LEXINGTON, Ky. (March 12, 2018) — Two nationally recognized artists, Karyn Olivier and Bethany Collins, will travel to the University of Kentucky this month to present concepts for art to be featured in two vaulted spaces in the vestibule of Memorial Hall. As part of their visits, Olivier and Collins will give a talk on their proposals 3 p.m., March 20 and 29, at Memorial. Both presentations are free and open to the public.
Olivier and Collins’ proposals are the final selections in a process of seeking artworks from artists across the U.S. by the UK Memorial Hall Art Committee, who are looking for site-specific installations that will establish a rich aesthetic and conceptual dialogue with the building itself and the mural by Ann Rice O’Hanlon that occupies a large wall in the main lobby. Over the years, the O’Hanlon mural has been one of many topics in several important discussions on inclusion.
O’Hanlon’s mural has stirred a range of responses. On one hand, it is recognized as a unique document of a time in U.S. history when the government engaged artists to create ambitious acts of American storytelling — Public Works of Art Project, part of President Franklin D. Roosevelt’s New Deal. On the other, some argue that the mural misrepresents and sanitizes the imagery of the time it depicts. In doing so, it failed to declare the immorality of slavery and instead minimized the violence and inhumanity that many experienced through subjugation and slavery.
In commissioning new artworks for Memorial Hall, the committee is re-imagining the challenge taken up by O’Hanlon in 1934: to depict Kentucky’s evolution from a frontier state to a modern Commonwealth. As part of that charge, the artists may interpret the complex realities of Kentucky and the United States today.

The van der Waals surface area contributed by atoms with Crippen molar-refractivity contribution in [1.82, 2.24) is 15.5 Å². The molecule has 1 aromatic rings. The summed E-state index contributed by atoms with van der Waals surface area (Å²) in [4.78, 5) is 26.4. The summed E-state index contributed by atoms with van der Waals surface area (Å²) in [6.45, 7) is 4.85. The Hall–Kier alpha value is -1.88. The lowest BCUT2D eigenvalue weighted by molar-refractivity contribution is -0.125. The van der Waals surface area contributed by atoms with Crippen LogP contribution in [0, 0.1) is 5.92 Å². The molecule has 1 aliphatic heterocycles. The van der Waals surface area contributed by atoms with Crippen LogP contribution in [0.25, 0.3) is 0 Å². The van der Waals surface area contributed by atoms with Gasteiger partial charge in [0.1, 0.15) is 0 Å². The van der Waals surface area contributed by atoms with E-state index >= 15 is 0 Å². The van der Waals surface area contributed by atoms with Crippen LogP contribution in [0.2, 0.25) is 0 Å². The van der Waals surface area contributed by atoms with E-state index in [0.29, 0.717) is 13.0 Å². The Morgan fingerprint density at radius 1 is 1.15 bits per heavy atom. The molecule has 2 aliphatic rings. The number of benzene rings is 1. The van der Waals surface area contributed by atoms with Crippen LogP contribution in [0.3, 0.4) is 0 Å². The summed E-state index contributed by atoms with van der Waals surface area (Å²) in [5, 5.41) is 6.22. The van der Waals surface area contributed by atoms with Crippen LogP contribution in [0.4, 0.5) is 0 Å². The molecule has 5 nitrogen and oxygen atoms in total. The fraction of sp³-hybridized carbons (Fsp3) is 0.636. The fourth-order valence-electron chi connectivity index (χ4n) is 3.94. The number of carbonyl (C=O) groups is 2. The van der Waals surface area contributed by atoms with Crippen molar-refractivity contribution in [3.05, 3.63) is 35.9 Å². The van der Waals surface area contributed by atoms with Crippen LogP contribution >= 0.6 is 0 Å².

The committee is looking for works that:
- engage issues of history, race, identity, culture, and diversity;
- exemplify a strong concept and skillful use of materials; and
- contribute to an inclusive educational environment.
“No single artwork will address all of the ideas and emotions that people have about the mural at Memorial Hall. What we want is a thoughtful new work that can expand the conversation about the legacies of Kentucky and the United States, and for something commissioned in 2018 to address the complexities of identity and place in the past as well as the present,” said Stuart Horodner, co-chair of the committee and director of the UK Art Museum.
Karyn Olivier will present her proposal to the public from 3-4:40 p.m. Tuesday, March 20, in Memorial. Collins’ public presentation of her proposal will be the following week from 3-4:40 p.m. Thursday, March 29, in Memorial. Both talks will be followed by a Q&A.
In addition to their presentations, the artists will meet with the committee, faculty and students, as well as tour Memorial Hall. They will also have lunch with several African-American students who originally met with President Eli Capilouto and university officials in December 2015 to present a list titled “African/African-American Student Concerns on Racial Climate.” Included in the list of 18 concerns was no. 14 “Racist mural in Memorial Hall.”
“This is an important step forward in building and sustaining an inclusive campus community,” said Terry Allen, committee co-chair and associate vice president for Institutional Equity. “The O’Hanlon mural in Memorial Hall has greeted thousands of students and guests visiting the facility for over 80 years. Our goal is to provide a proper context for the artwork, to tell a complete story. We are hopeful for broad campus participation during the visits of these artists, and value the feedback of every individual.”
Individuals wishing to share their ideas on the art presentations are encouraged to email the committee at MemHallArtCom@uky.edu by midnight, March 30.
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